I am a non smoker myself (having never smoked) and I do object to my clothes smelling of stale cigarette butts when I go to pubs, restaurants, clubs, etc, but even so I think it is wrong for all smokers to be forced outside of pubs just to light up. Regardless of special smoking canopies and terraces being erected outside pubs for their benefit, there are TWO distinct disadvantages to this – and it's clear that the government haven't thought this through properly before rushing through the legislations.
Firstly: likely obstruction of pavements and noise pollution problems. Nobody likes to see an intimidating gaggle of blokes all loitering outside of the pub smoking and raising their voices (even more so if they're all drunk). Where pubs are situated in residential streets this problem is very acute and far from solving one problem this no-smoking rule actually creates two more, of which the other is:
Secondly: pavement litter. Uncountable millions of cigarette butts now lie permanently wedged within the cracks of pavements around the vicinity of our pubs, thanks to the government's no-smoking legislation. This is one of the most unsightly consequences of this law, and no amount of street sweeping or provision of cigarette-bins for the smokers will eradicate this problem.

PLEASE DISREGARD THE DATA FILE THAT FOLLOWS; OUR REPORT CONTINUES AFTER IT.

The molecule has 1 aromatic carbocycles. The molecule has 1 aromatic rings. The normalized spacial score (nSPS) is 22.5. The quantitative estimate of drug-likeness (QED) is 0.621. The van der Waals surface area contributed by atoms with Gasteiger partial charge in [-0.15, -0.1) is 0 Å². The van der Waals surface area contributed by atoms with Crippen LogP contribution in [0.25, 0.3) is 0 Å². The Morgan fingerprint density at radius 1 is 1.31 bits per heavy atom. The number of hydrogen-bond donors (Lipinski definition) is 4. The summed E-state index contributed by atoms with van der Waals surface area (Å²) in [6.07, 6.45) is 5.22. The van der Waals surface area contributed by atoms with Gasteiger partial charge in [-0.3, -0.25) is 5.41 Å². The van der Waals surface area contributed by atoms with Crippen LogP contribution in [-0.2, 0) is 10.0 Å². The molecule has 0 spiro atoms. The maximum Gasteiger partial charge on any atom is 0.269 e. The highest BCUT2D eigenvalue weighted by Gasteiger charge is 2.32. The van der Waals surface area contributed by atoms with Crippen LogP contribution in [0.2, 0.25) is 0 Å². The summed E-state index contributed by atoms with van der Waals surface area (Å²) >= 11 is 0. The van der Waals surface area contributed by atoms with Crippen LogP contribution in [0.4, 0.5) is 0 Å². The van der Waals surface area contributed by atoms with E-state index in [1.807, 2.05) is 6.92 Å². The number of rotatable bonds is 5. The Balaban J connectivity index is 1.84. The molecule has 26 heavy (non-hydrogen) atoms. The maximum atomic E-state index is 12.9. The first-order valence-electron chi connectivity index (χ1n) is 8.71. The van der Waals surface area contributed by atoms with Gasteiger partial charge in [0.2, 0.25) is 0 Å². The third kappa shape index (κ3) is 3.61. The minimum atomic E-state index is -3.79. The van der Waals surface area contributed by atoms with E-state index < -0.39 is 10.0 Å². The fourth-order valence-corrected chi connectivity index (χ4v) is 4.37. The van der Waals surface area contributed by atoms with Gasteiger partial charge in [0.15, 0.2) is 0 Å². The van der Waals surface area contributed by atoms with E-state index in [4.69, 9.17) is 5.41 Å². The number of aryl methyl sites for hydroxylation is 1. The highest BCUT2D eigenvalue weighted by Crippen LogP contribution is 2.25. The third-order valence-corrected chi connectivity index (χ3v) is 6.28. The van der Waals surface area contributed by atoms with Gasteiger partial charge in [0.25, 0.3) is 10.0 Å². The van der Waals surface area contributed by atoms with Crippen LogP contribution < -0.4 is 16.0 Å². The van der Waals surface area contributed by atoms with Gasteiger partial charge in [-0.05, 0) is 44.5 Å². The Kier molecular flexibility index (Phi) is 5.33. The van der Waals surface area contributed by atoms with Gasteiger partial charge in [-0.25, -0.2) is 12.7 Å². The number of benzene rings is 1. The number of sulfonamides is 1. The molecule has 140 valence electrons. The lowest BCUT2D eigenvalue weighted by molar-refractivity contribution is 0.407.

There simply is no logic in a pub existing at all if a large proportion of its clientelle is forced to stand outdoors. Surely the whole point of a public house existing at all is to provide a place for people to make as much noise as they want so long as it is contained within its four walls – NOT through having them all standing outside for long periods.
Of course, I fully support no smoking bans being allowed to stand in the majority of enclosed public spaces such as shopping malls, restaurants, cafes, nightclubs, snooker halls, etc… but to outlaw smoking completely within the confines of public houses is just a legislation too far. Pubs by their very nature are places for social interaction that involves smoking as well as drinking. To restrict smokers' liberties in this way is actually counter-productive. And this counter-productiveness has been amply demonstrated the length and breadth of the country whereby thousands of pubs have been forced to close every day – thousands !! – as a direct consequence of this smoking ban.
The fact that pubs are losing patronage and valuable business daily because they have been ordered to send smokers outdoors instead of providing a designated room for them within should really serve as a loud wake up call to the government if they – as they claim – show the slightest bit of concern or compassion for the plight of England's licensees and landlords who are all under immense pressure as their clientelle dwindles at an alarming rate, forcing many of them with no option left but to shut up shop.
THIS is the legacy of an ill-advised and ill-conceived piece of legislation that really should be reversed forthwith.